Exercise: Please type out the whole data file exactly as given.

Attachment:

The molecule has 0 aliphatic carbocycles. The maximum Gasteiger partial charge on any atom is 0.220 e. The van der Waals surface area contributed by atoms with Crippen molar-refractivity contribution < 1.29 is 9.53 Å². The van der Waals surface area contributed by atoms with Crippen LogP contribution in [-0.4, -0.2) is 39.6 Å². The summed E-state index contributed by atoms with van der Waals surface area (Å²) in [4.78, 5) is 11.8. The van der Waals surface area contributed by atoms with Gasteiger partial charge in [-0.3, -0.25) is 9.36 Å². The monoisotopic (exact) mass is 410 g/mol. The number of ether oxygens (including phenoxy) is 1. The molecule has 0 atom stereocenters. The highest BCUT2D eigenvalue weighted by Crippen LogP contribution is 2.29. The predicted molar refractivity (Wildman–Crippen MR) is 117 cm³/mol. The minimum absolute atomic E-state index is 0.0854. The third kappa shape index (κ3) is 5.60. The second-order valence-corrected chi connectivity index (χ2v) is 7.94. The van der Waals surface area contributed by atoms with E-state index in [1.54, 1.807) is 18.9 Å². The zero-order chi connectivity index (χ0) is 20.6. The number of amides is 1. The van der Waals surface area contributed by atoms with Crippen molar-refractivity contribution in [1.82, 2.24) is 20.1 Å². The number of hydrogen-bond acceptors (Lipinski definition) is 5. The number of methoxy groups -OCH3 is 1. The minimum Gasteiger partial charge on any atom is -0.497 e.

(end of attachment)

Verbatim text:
The molecule has 0 aliphatic carbocycles. The maximum Gasteiger partial charge on any atom is 0.220 e. The van der Waals surface area contributed by atoms with Crippen molar-refractivity contribution < 1.29 is 9.53 Å². The van der Waals surface area contributed by atoms with Crippen LogP contribution in [-0.4, -0.2) is 39.6 Å². The summed E-state index contributed by atoms with van der Waals surface area (Å²) in [4.78, 5) is 11.8. The van der Waals surface area contributed by atoms with Gasteiger partial charge in [-0.3, -0.25) is 9.36 Å². The monoisotopic (exact) mass is 410 g/mol. The number of ether oxygens (including phenoxy) is 1. The molecule has 0 atom stereocenters. The highest BCUT2D eigenvalue weighted by Crippen LogP contribution is 2.29. The predicted molar refractivity (Wildman–Crippen MR) is 117 cm³/mol. The minimum absolute atomic E-state index is 0.0854. The third kappa shape index (κ3) is 5.60. The second-order valence-corrected chi connectivity index (χ2v) is 7.94. The van der Waals surface area contributed by atoms with E-state index in [1.54, 1.807) is 18.9 Å². The zero-order chi connectivity index (χ0) is 20.6. The number of amides is 1. The van der Waals surface area contributed by atoms with Crippen molar-refractivity contribution in [1.82, 2.24) is 20.1 Å². The number of hydrogen-bond acceptors (Lipinski definition) is 5. The number of methoxy groups -OCH3 is 1. The minimum Gasteiger partial charge on any atom is -0.497 e.